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MY TAKE: Iran’s cyber retaliation for Soleimani assassination continues to ramp up

By Byron V. Acohido

Less than 48 hours after the killing of Iran’s General Qasem Soleimani, the U.S. Department of Homeland Security issued a bulletin calling out Iran’s “robust cyber program,” and cautioning everyone to be prepared for Iran to “conduct operations in the United States.”

Related: Cyber warfare enters Golden Age

In fact, strategic cyber operations essentially pitting Russia and Iran against the U.S. and Saudi Arabia have been steadily escalating for at least the past decade, with notable spikes in activity throughout the course of 2019.

The Soleimani assassination simply added kerosene to those long-flickering flames. Since the killing, there has been a marked increase in probing for vulnerable servers – focused on industrial control systems in facilities in both the Middle East and North America. This escalation of reconnaissance is being closely monitored by the global cybersecurity and intelligence communities. Jeremy Samide, CEO of Stealthcare, a Cleveland-based cyberthreats intelligence gathering consultancy, is in the midst of it.

Samide and other experts say what’s coming next is very likely to be a series of varied attacks as combatants on all sides leverage footholds gained from ongoing intelligence gathering and malware planting. Evidence of this gelling scenario are called out in a recent report from Dragos, a Maryland-based supplier of industrial controls security systems, and also in a technical report issued earlier this month by Saudi Arabia’s National Cyber Security Center.

“This isn’t something that’s going to happen overnight,” Samide told me. “Iran’s response will be long and drawn out. There will very likely be a number of smaller and medium-sized attacks, culminating in a larger attack that will be highly coordinated and strike at just the right time. And it might not be Iran directly retaliating alone. It could involve multiple state actors, adversarial to the West, joining forces to co-ordinate an attack, or even multiple attacks.”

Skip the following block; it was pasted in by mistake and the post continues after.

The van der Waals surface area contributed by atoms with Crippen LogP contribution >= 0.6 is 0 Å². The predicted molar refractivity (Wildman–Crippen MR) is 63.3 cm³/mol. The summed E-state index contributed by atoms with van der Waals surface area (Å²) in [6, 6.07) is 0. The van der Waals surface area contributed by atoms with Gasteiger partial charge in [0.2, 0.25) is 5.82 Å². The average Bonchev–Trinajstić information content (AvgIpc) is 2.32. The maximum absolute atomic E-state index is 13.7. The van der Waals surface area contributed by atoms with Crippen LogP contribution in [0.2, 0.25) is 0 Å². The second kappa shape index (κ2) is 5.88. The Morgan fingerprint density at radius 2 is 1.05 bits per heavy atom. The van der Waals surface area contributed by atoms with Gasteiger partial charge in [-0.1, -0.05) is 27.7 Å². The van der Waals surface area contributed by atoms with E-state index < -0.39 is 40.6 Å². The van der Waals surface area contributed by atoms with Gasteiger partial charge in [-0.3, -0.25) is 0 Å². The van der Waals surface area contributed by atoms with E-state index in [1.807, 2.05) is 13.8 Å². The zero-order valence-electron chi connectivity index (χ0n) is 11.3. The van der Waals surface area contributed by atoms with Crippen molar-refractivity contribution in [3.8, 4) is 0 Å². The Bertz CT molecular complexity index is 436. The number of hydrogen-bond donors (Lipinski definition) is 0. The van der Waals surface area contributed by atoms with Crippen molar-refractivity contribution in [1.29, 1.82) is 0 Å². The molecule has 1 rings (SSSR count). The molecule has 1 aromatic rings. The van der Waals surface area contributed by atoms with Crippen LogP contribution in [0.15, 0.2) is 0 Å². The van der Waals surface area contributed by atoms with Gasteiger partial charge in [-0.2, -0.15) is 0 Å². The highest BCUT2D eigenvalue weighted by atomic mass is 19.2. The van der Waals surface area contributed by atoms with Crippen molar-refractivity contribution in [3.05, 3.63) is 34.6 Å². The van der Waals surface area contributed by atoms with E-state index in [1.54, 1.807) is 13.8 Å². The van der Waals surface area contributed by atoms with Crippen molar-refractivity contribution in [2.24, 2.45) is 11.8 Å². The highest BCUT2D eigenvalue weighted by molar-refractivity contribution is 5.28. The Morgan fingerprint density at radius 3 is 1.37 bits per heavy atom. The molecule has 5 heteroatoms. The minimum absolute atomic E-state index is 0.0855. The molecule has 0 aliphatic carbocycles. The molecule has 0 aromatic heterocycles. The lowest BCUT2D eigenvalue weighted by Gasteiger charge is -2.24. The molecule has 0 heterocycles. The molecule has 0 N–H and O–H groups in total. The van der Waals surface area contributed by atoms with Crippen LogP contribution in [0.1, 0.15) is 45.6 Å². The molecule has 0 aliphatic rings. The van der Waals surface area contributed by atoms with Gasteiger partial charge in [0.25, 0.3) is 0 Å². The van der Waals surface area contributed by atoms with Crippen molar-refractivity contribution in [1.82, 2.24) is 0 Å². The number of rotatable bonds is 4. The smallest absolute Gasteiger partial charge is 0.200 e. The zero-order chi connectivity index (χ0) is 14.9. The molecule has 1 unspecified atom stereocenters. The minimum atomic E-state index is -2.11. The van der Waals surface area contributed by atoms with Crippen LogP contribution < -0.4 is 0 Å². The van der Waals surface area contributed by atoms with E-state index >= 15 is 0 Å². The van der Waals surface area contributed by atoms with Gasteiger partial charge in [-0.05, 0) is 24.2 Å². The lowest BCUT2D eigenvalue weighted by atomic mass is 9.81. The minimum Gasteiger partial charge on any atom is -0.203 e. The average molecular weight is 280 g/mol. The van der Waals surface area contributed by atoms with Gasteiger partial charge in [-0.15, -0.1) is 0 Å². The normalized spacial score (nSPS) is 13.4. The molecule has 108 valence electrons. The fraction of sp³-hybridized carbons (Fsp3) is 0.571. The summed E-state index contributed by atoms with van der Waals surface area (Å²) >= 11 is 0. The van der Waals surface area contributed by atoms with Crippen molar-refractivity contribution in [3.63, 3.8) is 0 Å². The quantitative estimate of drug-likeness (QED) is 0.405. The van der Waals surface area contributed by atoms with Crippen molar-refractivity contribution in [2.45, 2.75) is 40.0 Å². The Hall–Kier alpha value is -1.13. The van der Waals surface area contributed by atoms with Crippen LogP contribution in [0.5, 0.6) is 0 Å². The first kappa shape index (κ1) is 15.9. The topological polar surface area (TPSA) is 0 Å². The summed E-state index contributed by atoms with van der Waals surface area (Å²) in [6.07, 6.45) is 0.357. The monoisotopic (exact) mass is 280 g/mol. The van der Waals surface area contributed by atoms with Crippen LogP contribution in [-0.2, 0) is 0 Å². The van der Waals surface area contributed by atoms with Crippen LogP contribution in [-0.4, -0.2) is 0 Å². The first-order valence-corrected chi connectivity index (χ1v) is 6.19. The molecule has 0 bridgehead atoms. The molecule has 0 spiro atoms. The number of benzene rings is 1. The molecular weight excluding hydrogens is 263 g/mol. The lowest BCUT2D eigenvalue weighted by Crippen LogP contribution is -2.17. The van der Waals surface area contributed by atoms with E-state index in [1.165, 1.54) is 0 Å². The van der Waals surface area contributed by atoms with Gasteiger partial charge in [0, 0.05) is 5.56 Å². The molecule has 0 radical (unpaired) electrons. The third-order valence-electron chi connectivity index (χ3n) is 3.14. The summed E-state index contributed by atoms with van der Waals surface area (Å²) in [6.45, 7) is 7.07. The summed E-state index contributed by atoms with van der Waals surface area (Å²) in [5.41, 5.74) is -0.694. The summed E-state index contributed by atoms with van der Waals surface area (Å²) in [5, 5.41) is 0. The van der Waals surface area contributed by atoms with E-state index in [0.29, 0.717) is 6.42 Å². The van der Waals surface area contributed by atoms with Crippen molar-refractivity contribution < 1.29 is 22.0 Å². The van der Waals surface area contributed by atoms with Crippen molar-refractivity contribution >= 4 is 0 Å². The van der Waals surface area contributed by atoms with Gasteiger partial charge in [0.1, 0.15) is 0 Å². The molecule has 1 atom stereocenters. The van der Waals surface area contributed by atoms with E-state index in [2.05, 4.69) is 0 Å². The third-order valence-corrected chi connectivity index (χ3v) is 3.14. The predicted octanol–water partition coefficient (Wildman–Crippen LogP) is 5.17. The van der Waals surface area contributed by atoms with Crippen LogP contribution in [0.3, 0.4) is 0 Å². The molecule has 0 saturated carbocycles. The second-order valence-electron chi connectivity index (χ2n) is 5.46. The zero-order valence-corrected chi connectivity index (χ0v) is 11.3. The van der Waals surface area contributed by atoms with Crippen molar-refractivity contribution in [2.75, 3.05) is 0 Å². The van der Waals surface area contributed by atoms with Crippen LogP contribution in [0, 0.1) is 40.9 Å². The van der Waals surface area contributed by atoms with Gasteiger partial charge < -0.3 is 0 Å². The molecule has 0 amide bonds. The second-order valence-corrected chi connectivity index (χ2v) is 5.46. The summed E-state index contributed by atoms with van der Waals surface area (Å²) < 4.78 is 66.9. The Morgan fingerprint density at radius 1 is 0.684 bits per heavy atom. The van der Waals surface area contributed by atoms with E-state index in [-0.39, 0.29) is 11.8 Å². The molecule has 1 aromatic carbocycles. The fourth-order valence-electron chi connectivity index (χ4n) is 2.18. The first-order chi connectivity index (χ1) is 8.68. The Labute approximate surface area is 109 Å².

There has been plenty of news coverage of certain high-profile Iranian and Russian cyberattacks; … more

GUEST ESSAY: Cyber insurance 101 — for any business operating in today’s digital environment

By Cynthia Lopez Olson

Cyberattacks are becoming more prevalent, and their effects are becoming more disastrous. To help mitigate the risk of financial losses, more companies are turning to cyber insurance.

Related: Bots attack business logic

Cyber insurance, like other forms of business insurance, is a way for companies to transfer some of numerous potential liability hits associated specifically with IT infrastructure and IT activities.

These risks are normally not covered by a general liability policy, which includes coverage only for injuries and property damage. In general, cyber insurance covers things like:

•Legal fees and expenses to deal with a cybersecurity incident

•Regular security audit

•Post-attack public relations

•Breach notifications

•Credit monitoring

•Expenses involved in investigating the attack

•Bounties for cyber criminals

In short, cyber insurance covers many of the expenses that you’d typically face in the wake of cybersecurity event.

MY TAKE: Why we should all now focus on restoring stability to US-Iran relations

By Byron V. Acohido

As tensions escalate between the U.S. and Iran it’s vital not to lose sight of how we arrived at this point.

Related: We’re in the golden age of cyber spying

Mainstream news outlets are hyper focused on the events of the past six days. A Dec. 27 rocket attack on a military base in northern Iraq killed an American contractor and a number of service members. Protesters attacked the US embassy in Baghdad. President Trump then retaliated by ordering a drone strike that killed a top Iranian military leader,  Gen. Qasem Soleimani.

The open assassination of a top Middle East official has ignited a social media frenzy about how we very well may be on the brink of World War III. I very much hope cooler heads prevail.